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Ritual in Transfigured Time – Maya Deren (II)

In this film Deren weaves together her interest in dance with the exploration of myth and symbol. Dance becomes a metaphor for courtship and sexual union. (via)

Key themes in this film are the dread of rejection and the contrasting freedom of expression in the abandonment to the ritual. (via)

Another essay of the same film from Senses of cinema,
Maya Deren, Dance, and Gestural Encounters in
Ritual in Transfigured Time

Some Metaphors For The Creative Process and All Souls are Invited by Maya Deren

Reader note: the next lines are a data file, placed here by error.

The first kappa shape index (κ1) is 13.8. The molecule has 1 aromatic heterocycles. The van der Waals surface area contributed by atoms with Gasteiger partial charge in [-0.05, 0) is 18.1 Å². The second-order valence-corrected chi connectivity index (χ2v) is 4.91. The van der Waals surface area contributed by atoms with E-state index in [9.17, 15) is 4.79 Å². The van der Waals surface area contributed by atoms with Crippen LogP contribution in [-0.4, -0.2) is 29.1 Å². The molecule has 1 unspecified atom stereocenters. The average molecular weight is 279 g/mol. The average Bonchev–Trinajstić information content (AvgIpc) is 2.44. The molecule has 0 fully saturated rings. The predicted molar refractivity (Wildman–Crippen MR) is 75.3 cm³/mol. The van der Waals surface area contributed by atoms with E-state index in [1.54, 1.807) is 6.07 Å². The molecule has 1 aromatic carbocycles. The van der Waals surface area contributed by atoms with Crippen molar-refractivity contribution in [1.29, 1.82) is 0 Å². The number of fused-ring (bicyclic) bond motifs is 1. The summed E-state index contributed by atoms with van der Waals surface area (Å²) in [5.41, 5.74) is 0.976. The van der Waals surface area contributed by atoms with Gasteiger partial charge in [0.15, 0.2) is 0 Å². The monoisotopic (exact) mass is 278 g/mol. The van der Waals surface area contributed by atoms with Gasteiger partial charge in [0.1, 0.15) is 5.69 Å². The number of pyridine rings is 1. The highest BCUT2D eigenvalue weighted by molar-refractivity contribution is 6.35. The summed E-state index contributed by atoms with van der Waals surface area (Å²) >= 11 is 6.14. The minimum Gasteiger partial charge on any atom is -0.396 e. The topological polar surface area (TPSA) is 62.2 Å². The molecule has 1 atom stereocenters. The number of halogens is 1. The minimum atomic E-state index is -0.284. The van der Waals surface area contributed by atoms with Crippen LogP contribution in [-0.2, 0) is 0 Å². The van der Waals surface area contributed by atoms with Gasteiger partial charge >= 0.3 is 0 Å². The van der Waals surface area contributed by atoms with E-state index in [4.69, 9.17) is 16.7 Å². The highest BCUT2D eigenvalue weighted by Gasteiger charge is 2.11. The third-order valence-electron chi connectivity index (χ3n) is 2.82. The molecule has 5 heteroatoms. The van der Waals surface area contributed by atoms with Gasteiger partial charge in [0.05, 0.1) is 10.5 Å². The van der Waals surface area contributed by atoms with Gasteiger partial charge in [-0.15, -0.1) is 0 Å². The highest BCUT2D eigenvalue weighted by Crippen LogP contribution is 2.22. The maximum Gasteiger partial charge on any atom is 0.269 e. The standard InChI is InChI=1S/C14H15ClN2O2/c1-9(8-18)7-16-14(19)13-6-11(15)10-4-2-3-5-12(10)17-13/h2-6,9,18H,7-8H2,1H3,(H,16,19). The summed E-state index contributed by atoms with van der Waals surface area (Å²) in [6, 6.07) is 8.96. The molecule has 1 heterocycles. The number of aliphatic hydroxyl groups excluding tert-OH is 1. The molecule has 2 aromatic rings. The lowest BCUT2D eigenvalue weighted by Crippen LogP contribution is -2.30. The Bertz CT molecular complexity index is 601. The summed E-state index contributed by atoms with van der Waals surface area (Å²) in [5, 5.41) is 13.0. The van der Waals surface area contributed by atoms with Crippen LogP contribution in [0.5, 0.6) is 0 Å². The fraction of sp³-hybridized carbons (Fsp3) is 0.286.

From Gerald Peary Essay

She made four trips to Haiti between 1951 and 1952 and came home with endless footage of voodoo rites. What she had shot overwhelmed her: Divine Horsemen: the Living Gods of Haiti, a 54-minute sound film, was edited after her death by Cherel and Teiji Ito. The latter, 18 years younger, was a Japanese drummer whom Deren married in her New York days. When she died at 44, he scattered her ashes on the side of Mount Fuji.

After her death, Deren allegedly appeared to poet James Merrill (1926-1995) and his partner David Jackson (1922-2001) during séances in which she spelled out ghostly messages through a Ouija board. Deren is a character in Merrill’s The Book of Ephraim (1976), the first book of the trilogy known as The Changing Light at Sandover (1982). James Merrill paid for the completion of several of Deren’s films. (via)

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